VJ Books Blog

(theaustralian.news.com, Dec. 6, Graeme Blundell)

A time for old mates, Christmas is a good reason to renew acquaintance with saved-up favourite genre authors, friends who can still provoke our attention.

These are the guys we know won’t let us down, their books tightly plotted with tough, likable characters, some romance and a bang at the end.

Take Robert Crais, for example. Chasing Darkness (Orion), Crais’s latest in the Elvis Cole and Joe Pike private eye series, has all the wit, misdirection, violence and brutality that fans enjoy so much, the perfect Californian private eye novel for the holiday pile.

While doing the Los Angeles thing, pull out the new Michael Connelly, The Brass Verdict (Allen & Unwin), a Mickey Haller legal thriller with the momentum of a hard-boiled police novel easily leaving the one-dimensional John Grisham in the dust of Haller’s Lincoln town car.

James Lee Burke is always handy, too, another doughty Christmas friend when there’s time for a long read with a glass in hand and everyone in your house is at the beach.

Swan Peak (Orion) has Burke’s quixotic Dave Robicheaux and his ex-partner in the homicide squad, Clete Purcel, heading to Montana to fish, quietly seeking a panacea, escaping the desolate mood of post-Katrina Louisiana. A perverted serial killer is at work, an escaped jailbird and his sodomising tormentor are locked in a bizarre dance of bitter revenge. Burke writes with his usual hypnotic grace.

Harlan Corben, best-selling US master of the speculative narrative, contributes Hold Tight (Orion) to our beach-chair pile. It’s a fast read, one for that time between lunch and the first bridging wines to get you to dinner.

No one does the “what if this happened to me?” narrative with more energy than Corben. Here he examines a child’s right to privacy and a parent’s right to know. And when it comes to your children, is it possible to know too much? After reading this, go inside and pull apart your children’s computers, plant surveillance devices and bug their mobiles.

And don’t forget the blockbuster you’ve been hoarding. Stieg Larsson’s brilliant The Girl with the Dragon Tattoo (Quercus) is the book to build the rest of your reading around this holiday. Possibly the crime novel of the year, this recently translated Swedish epic is a seriously addictive fusion of violent political thriller, sinister family saga and ambiguous love story.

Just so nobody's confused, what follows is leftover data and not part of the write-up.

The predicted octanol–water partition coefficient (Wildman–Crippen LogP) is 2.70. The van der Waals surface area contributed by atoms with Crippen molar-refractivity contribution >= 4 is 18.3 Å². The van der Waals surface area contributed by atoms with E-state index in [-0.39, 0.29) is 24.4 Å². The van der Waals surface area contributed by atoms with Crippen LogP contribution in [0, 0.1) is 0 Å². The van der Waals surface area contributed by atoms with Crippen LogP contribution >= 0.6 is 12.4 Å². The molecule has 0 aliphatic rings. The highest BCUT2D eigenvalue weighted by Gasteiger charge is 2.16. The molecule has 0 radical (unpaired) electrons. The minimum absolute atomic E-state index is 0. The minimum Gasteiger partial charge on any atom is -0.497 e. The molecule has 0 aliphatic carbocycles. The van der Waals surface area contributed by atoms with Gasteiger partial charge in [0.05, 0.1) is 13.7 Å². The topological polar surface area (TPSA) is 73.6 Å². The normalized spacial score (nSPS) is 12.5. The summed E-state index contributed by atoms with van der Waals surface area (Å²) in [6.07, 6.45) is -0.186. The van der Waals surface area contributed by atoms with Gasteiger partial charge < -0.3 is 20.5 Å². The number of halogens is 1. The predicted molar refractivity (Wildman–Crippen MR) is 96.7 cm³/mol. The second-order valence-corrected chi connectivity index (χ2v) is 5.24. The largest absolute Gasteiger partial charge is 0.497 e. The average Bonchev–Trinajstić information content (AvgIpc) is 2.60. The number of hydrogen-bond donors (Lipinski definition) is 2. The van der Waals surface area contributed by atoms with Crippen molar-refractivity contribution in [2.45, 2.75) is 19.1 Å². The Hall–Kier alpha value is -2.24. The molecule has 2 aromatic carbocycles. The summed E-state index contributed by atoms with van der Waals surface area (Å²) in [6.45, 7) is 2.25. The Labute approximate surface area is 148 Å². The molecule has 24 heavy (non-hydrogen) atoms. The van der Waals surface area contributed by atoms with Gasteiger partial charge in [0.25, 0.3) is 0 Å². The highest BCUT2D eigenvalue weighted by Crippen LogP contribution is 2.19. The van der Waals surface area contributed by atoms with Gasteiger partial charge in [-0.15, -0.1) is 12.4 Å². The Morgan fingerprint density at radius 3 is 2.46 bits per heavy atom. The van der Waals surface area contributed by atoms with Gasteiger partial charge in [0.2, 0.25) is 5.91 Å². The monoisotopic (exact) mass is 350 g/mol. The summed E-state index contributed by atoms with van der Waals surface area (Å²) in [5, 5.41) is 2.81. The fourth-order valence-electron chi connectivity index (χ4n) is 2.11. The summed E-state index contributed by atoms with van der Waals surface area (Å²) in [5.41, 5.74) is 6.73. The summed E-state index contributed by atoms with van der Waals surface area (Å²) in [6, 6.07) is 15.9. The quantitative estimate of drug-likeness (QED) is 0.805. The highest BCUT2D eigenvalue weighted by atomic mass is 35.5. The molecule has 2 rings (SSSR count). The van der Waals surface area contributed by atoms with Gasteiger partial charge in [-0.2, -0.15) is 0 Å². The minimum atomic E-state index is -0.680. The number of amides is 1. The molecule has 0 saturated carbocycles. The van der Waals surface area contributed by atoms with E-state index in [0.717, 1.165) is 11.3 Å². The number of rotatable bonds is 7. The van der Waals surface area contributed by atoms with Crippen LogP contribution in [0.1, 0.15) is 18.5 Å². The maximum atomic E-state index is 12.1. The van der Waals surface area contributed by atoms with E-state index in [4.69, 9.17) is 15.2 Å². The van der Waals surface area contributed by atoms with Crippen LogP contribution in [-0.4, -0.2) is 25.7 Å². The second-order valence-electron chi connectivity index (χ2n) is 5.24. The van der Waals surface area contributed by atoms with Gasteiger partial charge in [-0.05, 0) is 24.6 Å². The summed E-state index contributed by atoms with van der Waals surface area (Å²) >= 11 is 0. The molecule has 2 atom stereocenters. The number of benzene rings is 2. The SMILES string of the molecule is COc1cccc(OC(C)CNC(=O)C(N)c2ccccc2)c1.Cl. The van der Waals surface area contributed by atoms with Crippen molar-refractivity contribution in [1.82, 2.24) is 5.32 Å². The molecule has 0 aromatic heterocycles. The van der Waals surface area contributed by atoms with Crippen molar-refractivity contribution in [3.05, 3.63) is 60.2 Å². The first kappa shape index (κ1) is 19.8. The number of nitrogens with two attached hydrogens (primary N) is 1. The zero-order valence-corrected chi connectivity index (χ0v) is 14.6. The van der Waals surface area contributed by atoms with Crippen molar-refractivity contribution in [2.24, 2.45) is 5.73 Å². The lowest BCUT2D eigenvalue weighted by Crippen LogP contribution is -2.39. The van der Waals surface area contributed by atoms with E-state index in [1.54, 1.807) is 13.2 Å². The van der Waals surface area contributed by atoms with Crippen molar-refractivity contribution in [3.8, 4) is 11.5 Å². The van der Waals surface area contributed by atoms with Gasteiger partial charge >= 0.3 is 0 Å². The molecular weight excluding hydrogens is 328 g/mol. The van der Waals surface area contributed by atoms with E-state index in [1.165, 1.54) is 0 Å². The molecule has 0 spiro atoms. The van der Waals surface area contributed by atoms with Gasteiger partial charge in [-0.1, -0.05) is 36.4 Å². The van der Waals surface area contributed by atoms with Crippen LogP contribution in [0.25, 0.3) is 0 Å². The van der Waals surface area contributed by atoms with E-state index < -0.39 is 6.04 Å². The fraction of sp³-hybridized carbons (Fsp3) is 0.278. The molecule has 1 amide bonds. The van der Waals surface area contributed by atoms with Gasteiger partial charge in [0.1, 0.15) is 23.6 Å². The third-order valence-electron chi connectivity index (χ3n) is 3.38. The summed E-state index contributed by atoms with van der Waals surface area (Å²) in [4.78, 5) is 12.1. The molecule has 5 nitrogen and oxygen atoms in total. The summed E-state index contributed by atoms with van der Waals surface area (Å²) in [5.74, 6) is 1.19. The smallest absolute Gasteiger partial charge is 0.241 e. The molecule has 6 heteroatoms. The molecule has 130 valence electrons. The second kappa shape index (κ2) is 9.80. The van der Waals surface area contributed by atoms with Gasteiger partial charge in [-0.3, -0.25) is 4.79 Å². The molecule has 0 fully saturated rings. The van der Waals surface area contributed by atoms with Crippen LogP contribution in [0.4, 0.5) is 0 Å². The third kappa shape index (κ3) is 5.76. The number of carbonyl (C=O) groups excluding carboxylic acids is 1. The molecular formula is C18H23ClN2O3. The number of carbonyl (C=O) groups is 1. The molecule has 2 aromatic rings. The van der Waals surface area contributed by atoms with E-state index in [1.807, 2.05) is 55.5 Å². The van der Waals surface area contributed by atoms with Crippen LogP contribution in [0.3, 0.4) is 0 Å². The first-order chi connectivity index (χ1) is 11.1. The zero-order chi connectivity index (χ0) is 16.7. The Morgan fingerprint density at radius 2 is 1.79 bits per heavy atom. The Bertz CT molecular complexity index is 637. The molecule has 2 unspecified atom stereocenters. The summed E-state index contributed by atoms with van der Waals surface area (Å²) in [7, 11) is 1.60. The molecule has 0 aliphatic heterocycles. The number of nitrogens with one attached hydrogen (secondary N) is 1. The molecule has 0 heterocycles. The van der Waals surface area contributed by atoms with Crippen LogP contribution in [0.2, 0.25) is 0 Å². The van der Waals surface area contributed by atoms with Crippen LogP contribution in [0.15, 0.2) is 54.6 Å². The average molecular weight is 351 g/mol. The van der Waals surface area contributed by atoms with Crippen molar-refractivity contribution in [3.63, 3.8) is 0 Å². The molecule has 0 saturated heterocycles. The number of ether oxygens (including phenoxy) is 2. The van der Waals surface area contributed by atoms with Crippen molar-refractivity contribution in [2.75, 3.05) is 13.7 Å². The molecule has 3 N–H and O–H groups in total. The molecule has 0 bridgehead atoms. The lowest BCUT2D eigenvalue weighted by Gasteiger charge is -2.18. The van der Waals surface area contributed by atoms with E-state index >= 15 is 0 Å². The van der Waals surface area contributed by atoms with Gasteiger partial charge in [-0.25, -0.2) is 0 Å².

It possesses all those ingredients crime addicts love: a locked-room mystery at its heart, a ruthless heroine, an unlikely team of sleuths, the exposure of large-scale corporate fraud, shadows of the Nazi past and a glorious sense of place.

A big read, too, is Don Winslow‘s The Dawn Patrol (Heinemann), a private eye story with seductive detours into San Diego social history and the cultural anthropology of surfing, an evocative, beautifully written blend of action, violence and elegiac reverie. Read as the sun drops and fantasise about the big swell making landfall and fighting just to keep your head above water.

Another lovely piece of “postcard crime” is Malla Nunn’s A Beautiful Place to Die (Macmillan). Nunn explores the racial divides in a small 1950s South African country town as detective Emmanuel Cooper tracks the killer of an Afrikaner police captain. Nunn sets her characters brilliantly within a complex psychological portrayal of a particular time and place. I’ve always believed every Christmas should involve a trip to Africa. When you return, there will still be books in your pile.

Raymond Chandler, a trusted friend, though too fond of the double gimlets, liked to read just enough of a book to be certain he wanted to finish it, before putting it aside to break the ice on a couple more. In that way, when he felt dull and depressed, “I know I have something to read late at night and not that horrid blank feeling of not having someone to talk or listen to.”

This shouldn’t be a problem at Christmas, but for added holiday insurance (nothing’s worse if you discover after the first page you hate the book) toss in Jo Nesbo’s Nemesis (Random House), Gregg Hurwitz‘s We Know (Sphere) and Scott Frost‘s Point of No Return (Headline).

The Frost is a knock-out: a new tale in the Alex Delillo series finds the cop embroiled in the sinister disappearance of an ex-policeman last seen in Iraq working for a private security firm. Hurwitz is out of the Harlan Corben school and Nesbo is another great Scandinavian.

Oh, and if you must have a serial killer, get Cody McFadyen’s The Darker Side (Hodder), a book about the secrets people keep, the bad ones that get you in the end.

This will keep you going through the late nights when the guests are asleep and the owl across the bay is hooting.

My biggest treat this summer, though, will be to start reading from the beginning the wonderful novels of Tony Hillerman, who died at 83 recently. Published locally by HarperCollins, these paperbacks are true old friends and small enough to fit in the back pocket of your board shorts. Hillerman’s stories, steeped in contemporary crime, sympathetically portray people struggling to maintain ancient Native-American cultural traditions in the modern world.

Each of his 18 novels is set in the vast tribal lands that straddle northeast Arizona, New Mexico, Utah and Colorado. Beginning with The Blessing Way, published in 1970, they feature Lieutenant Joe Leaphorn and Sergeant Jim Chee of the Navajo Tribal Police, reinventing the traditional genre hero against a background of trading posts, police substations, rodeos, rug auctions and sheep dippings. Now that’s a test of friendship during an Australian summer.

Graeme Blundell writes the Crime File column.